On our side of the Space Wall, the Micronauts are about three inches tall. This is kind of necessary to justify the title. Things which seen small to us appear big to them. It's possible to make this kind of thing interesting. Jonathan Swift wrote a moderately well known satirical novel around the idea. Land of the Giants ran to two whole seasons. The Incredible Shrinking Man was quite scary. There is a black and white Doctor Who story called Planet of the Giants in which our heroes spend an inordinate amount of time wondering why anyone would bother to build a giant matchbox and if they are on a planet where giant ants have evolved. Within three minutes the audience is shouting "You've been shrunk you dozy buggers!" at the TV screen. It's quite fun and has a certain sense of wonder: but it helps that Ian and Barbara can be assumed to already know what a box of matches is.
Marie and Rann have never seen a lawn, or a garden swing, or a dog. Earth would be strange to them even if they were normal sized. Bug is surprised that earth-fauna is so much bigger than the forests on his own planet; they think the giant metal structure has some religious significance; and they use stun-guns on a puppy. But it all gets sorted out with a couple of pages. They encounter Steve Coffin, a semi-naked teenager, who instantly realises that they must be aliens and is only mildly surprised ("Oh wow, I mean wow.") Marie explains the entire backstory to him off panel, and he's pretty fine with it. ("We'll, sure I'll help you.") The issue ends with the lad surveying his wrecked garden and wondering what he is going to tell Dad. He decides to tell him that "It was a war, dad, between two forces from a microscopic planet called home-world. They had spaceships and ray-guns and..." His Dad believes him. He is, very conveniently, and ex-astronaut; something of a Buzz Lightyear himself. His plot arc is going to be one of the most bizarre things in the comic.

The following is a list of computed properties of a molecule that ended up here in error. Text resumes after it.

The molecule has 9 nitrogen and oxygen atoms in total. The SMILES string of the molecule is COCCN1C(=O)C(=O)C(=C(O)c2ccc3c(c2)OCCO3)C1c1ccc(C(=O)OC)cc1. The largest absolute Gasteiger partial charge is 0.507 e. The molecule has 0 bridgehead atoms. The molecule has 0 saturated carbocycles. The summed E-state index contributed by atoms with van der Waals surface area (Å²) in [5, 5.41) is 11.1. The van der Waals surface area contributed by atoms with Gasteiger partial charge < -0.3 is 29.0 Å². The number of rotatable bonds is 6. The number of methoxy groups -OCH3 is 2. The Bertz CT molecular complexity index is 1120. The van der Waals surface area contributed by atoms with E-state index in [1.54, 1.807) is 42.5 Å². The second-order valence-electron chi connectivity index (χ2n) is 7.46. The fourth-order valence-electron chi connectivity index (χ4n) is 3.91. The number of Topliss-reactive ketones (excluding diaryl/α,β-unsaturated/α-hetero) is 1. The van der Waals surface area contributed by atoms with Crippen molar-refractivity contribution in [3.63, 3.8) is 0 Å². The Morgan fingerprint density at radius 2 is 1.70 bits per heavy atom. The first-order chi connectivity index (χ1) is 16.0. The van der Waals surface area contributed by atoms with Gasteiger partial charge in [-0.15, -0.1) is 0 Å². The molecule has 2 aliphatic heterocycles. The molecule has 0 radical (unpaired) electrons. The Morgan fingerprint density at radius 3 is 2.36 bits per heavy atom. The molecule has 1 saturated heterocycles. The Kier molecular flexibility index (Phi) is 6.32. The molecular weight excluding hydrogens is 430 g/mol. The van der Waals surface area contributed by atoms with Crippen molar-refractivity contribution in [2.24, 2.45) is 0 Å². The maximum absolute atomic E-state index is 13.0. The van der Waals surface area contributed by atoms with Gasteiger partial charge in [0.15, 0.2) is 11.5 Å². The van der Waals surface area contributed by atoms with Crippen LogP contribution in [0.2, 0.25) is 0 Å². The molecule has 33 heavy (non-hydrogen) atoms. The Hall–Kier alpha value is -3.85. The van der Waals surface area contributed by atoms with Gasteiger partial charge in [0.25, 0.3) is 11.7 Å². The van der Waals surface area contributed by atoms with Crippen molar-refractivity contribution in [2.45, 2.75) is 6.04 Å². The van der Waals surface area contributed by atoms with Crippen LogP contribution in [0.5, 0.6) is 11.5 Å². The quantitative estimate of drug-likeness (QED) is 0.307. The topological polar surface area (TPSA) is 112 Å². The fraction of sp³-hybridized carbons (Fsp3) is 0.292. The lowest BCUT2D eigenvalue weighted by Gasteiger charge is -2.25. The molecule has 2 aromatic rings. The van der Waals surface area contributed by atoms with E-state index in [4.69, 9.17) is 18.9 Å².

When John Byrne rebooted Superman in 1986, he stuck with established tradition; starting the story on Krypton and following baby Kal to earth. He later said he regretted this: he wished he had started with Jonathan and Martha Kent finding their star-child, and only gradually revealed his origins. The narrative would have had the quality of surprisingness, even if the readers were not actually surprised. There is something to be said for dramatic irony.
I think there would have been a strong argument for making Steve Coffin the viewpoint character in the Micronauts. It makes a lot more sense to see space-aliens through a teenager's eyes than teenagers through space-alien's eyes. (This is largely how Mantlo constructed Rom, showing us the Space Knight from the point of view of his human girl-friend.) We readers could have first perceived the Endeavour as strange toys clogging up Steve's lawnmower, and only gradually learned about their epic origins. Our confusion could have been his confusion; and the Microverse might have seemed more wonderful because we had never been there. Kirby showed as Darkseid from Jimmy Olsen's point of view before showing us the inside of Apokalips. Alternatively, the aliens-eye-viewpoint could have been used to defamiliarise the mundane: we could have stayed with Rann and Marie, seen a strange new world through the windscreen of the Endeaour, and only gradually working out where they had fetched up. The shifting viewpoints tend to melt the sense of wonder: no sooner have they seen the strange religious artefact than they have realised that it is a child's back-garden swing, and no sooner has Steve seen the Micronauts than he has understood that they are visiting aliens.